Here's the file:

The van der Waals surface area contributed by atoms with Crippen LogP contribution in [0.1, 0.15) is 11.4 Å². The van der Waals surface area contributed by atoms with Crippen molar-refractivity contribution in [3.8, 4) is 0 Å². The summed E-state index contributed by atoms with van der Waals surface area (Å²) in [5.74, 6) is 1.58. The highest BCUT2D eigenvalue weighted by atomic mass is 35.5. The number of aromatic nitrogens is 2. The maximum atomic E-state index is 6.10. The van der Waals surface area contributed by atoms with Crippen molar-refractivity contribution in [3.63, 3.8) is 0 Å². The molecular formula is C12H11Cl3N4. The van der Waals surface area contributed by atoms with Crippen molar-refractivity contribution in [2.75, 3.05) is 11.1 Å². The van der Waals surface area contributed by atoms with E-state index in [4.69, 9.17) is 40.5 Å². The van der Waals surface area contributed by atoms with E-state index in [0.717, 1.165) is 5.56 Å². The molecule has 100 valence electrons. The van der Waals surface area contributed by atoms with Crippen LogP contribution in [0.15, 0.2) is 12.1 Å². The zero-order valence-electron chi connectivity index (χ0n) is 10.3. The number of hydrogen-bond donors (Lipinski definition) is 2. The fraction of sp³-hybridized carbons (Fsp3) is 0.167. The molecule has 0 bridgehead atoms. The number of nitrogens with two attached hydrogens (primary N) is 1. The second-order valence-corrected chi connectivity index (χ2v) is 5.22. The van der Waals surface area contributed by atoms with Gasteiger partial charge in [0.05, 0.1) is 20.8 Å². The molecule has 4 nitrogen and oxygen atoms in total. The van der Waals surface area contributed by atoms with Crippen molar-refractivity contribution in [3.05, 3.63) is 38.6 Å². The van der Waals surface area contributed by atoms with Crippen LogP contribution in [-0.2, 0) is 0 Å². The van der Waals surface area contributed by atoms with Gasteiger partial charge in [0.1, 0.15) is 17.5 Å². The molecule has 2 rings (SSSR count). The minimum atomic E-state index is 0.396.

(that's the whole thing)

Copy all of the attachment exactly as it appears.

The van der Waals surface area contributed by atoms with Crippen LogP contribution in [0.1, 0.15) is 11.4 Å². The van der Waals surface area contributed by atoms with Crippen molar-refractivity contribution in [3.8, 4) is 0 Å². The summed E-state index contributed by atoms with van der Waals surface area (Å²) in [5.74, 6) is 1.58. The highest BCUT2D eigenvalue weighted by atomic mass is 35.5. The number of aromatic nitrogens is 2. The maximum atomic E-state index is 6.10. The van der Waals surface area contributed by atoms with Crippen molar-refractivity contribution in [3.63, 3.8) is 0 Å². The molecular formula is C12H11Cl3N4. The van der Waals surface area contributed by atoms with Crippen molar-refractivity contribution in [2.75, 3.05) is 11.1 Å². The van der Waals surface area contributed by atoms with E-state index in [4.69, 9.17) is 40.5 Å². The van der Waals surface area contributed by atoms with E-state index in [0.717, 1.165) is 5.56 Å². The molecule has 100 valence electrons. The van der Waals surface area contributed by atoms with Crippen LogP contribution in [0.15, 0.2) is 12.1 Å². The zero-order valence-electron chi connectivity index (χ0n) is 10.3. The number of hydrogen-bond donors (Lipinski definition) is 2. The fraction of sp³-hybridized carbons (Fsp3) is 0.167. The molecule has 0 bridgehead atoms. The number of nitrogens with two attached hydrogens (primary N) is 1. The second-order valence-corrected chi connectivity index (χ2v) is 5.22. The van der Waals surface area contributed by atoms with Gasteiger partial charge in [0.05, 0.1) is 20.8 Å². The molecule has 4 nitrogen and oxygen atoms in total. The van der Waals surface area contributed by atoms with Crippen molar-refractivity contribution in [3.05, 3.63) is 38.6 Å². The van der Waals surface area contributed by atoms with Crippen LogP contribution in [-0.2, 0) is 0 Å². The van der Waals surface area contributed by atoms with Gasteiger partial charge in [0.1, 0.15) is 17.5 Å². The molecule has 2 rings (SSSR count). The minimum atomic E-state index is 0.396.